Wednesday, June 19, 2024

The Best Aprons According to the Bon Appétit Test Kitchen

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Cooking is messy. Sauces splash, soups simmer, and without a little protection, stains set in. That’s why a good apron is nonnegotiable. But choosing the best apron for your needs can be tricky. That flowy linen smock might be light and airy, but is it tough enough to protect you from a ragù splatter? Maybe that leather butcher’s apron makes you feel like a kitchen blacksmith, but do you really need all that weight? And most importantly, do any of these options even look cute?

The best aprons

Crossback Utility Apron from Minna

The good news is that there are kitchen aprons for every kind of home cook, body type, and culinary activity. Below you’ll find the aprons our food editors use when they’re developing recipes in the test kitchen and cooking at home—all of them high-quality, machine-washable, built to last, and comfortable enough to wear all day long.

Fair warning: some of these are on the pricier side, but consider this before balking at the price tag: “You’re putting [your apron] through quite a bit of wear and tear,” says associate food editor Kendra Vaculin. “You want to be able to completely drop a pot of marinara on yourself, put it in the washing machine, and have it be no worse after.”

That durability and capacity to bounce back for more marinara attacks are what you’re investing in. You’ll notice that the test kitchen crew isn’t recommending any waist aprons or half aprons here. If you’re facing oil splatters and sauce stains, those styles just won’t protect you enough.


This is Kendra’s favorite cooking apron, in part because it has a loop that she can tuck a kitchen towel into. “If I don’t [have] that, I reach for [my towel] and I smear my shirt,” Kendra says. She also prefers something with deep pockets where she can put her phone, crossback straps that are easily adjustable (though she will settle for something with a neck loop in a pinch), and a high-quality, hardy material, like denim. All those musts led Kendra to her Hedley & Bennett crossback denim apron.

Hedley & Bennett has staked out a reputation as a top choice for professional chefs, but Kendra found hers digging through the test kitchen’s apron bin. And she’s glad she did. “It’s as thick as a pair of jeans,” Kendra says of the apron’s sturdiness, and it can protect her clothes from messes and heat alike.


This crossback is the choice of food director Chris Morocco. Like Kendra, he thinks a crossback style provides maximum functionality and comfort. Chris isn’t a huge fan of aprons with adjustable neck straps—he doesn’t like anything hanging off his neck because, he says, it leaves him feeling like Quasimodo by the end of the day. This hemp and canvas apron from White Bark comfortably molds to your body. “You get into that thing and it sits really comfortably on your shoulders,” Chris says. The cross-back straps, paired with wraparound waist ties, help distribute weight evenly across your body rather than putting all the pressure on your neck.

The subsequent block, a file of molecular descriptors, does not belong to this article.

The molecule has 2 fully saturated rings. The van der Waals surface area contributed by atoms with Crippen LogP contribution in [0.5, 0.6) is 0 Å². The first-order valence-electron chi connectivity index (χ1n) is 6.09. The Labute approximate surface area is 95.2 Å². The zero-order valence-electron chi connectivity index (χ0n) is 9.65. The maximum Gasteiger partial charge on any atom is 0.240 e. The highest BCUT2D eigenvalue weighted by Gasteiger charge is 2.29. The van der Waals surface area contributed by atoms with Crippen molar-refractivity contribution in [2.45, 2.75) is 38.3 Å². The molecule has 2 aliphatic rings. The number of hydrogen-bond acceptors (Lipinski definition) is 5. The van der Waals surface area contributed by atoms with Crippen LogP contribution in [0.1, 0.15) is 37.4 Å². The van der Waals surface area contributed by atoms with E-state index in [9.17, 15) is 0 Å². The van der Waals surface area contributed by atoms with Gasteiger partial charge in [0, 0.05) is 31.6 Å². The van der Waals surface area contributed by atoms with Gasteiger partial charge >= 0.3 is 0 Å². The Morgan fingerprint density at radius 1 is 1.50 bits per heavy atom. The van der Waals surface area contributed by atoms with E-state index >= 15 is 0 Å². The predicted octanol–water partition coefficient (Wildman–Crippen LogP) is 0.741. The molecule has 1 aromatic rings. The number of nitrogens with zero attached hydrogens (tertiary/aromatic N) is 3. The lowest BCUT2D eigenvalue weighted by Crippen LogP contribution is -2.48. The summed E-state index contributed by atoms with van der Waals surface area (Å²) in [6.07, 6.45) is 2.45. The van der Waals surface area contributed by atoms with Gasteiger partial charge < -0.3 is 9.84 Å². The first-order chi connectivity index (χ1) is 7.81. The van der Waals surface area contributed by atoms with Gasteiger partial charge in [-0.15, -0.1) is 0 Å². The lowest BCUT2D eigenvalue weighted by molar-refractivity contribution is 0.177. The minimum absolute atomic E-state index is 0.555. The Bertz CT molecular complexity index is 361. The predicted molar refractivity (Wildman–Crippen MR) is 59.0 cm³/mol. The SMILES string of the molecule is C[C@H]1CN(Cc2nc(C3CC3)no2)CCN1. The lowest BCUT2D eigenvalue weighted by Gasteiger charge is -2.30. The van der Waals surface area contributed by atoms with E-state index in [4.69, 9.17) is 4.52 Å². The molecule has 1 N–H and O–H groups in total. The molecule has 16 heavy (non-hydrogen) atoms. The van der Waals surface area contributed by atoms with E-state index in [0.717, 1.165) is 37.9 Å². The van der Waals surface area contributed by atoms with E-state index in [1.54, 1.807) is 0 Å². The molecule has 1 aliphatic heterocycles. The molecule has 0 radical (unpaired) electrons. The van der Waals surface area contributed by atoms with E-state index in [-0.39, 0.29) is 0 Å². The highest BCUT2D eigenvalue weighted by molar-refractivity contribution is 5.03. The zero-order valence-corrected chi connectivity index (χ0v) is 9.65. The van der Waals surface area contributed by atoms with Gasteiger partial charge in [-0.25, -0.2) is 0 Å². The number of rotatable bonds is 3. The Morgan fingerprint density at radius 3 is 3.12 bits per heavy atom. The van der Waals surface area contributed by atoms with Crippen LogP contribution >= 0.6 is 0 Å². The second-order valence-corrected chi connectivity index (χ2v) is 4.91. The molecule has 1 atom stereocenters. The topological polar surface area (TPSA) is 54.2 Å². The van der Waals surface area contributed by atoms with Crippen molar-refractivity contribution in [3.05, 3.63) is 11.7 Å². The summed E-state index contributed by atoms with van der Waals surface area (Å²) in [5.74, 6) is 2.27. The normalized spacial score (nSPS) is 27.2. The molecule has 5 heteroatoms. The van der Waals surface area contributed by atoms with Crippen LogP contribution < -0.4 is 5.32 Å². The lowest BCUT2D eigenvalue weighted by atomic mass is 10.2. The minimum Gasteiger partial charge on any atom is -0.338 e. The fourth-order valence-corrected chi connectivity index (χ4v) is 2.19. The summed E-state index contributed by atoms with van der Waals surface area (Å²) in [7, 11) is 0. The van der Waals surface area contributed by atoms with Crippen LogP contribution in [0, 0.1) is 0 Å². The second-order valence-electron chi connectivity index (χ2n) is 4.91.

While some aprons have straps made of lighter material that doesn’t hold up as well, White Bark uses the same material on all parts of the apron—both the body and the waist straps—which makes for a piece that won’t easily wear out or tear over time. These hemp aprons also come in 14 different colors so you can be sure to get something that fits your vibe.

Spot Kendra, Chris, DeVonn, and Jessie all repping White Bark (and Tiana in Hedley & Bennett).


If you want a heavy duty work apron, consider this made-in-the-USA, cotton-canvas option from Carhartt, which would be equally at home in an auto shop or your kitchen. The brand is known for its tough workwear—it made uniforms for the military during World War II after all—and this bib apron can stand up to heavy use. Bon Appétit’s test kitchen coordinator Inés Anguiano has been using hers so long, she’s started calling it Ole Reliable. “It’s durable and meant to withstand years of wear,” Inés explains, “all while maintaining the same great quality.” Its layered pockets also provide tons of storage for your phone and your cooking tools. You could even keep a snack in there if you’re spending the day outside grilling.


An easy, breezy apron: Washed Cotton Smock

Deputy food editor Hana Asbrink prefers a smock-style apron that’s easy to put on. Otherwise known as Japanese-style aprons, these slide onto your body like a smock dress. She likes this inexpensive cotton number from World Market, which we’d recommend for anyone looking for an apron on a budget.

Washed Cotton Smock Apron

If you want to upgrade your smock to a slightly heavier cotton apron that will brook no messes, take the advice of digital operations associate Alma Avalle, who tested out half a dozen different aprons. She loves this striped beauty from Minna. Despite its weightier material, it allows plenty of air to circulate as you move about your home kitchen, leaving you cool while keeping you clean.

Crossback Utility Apron from Minna



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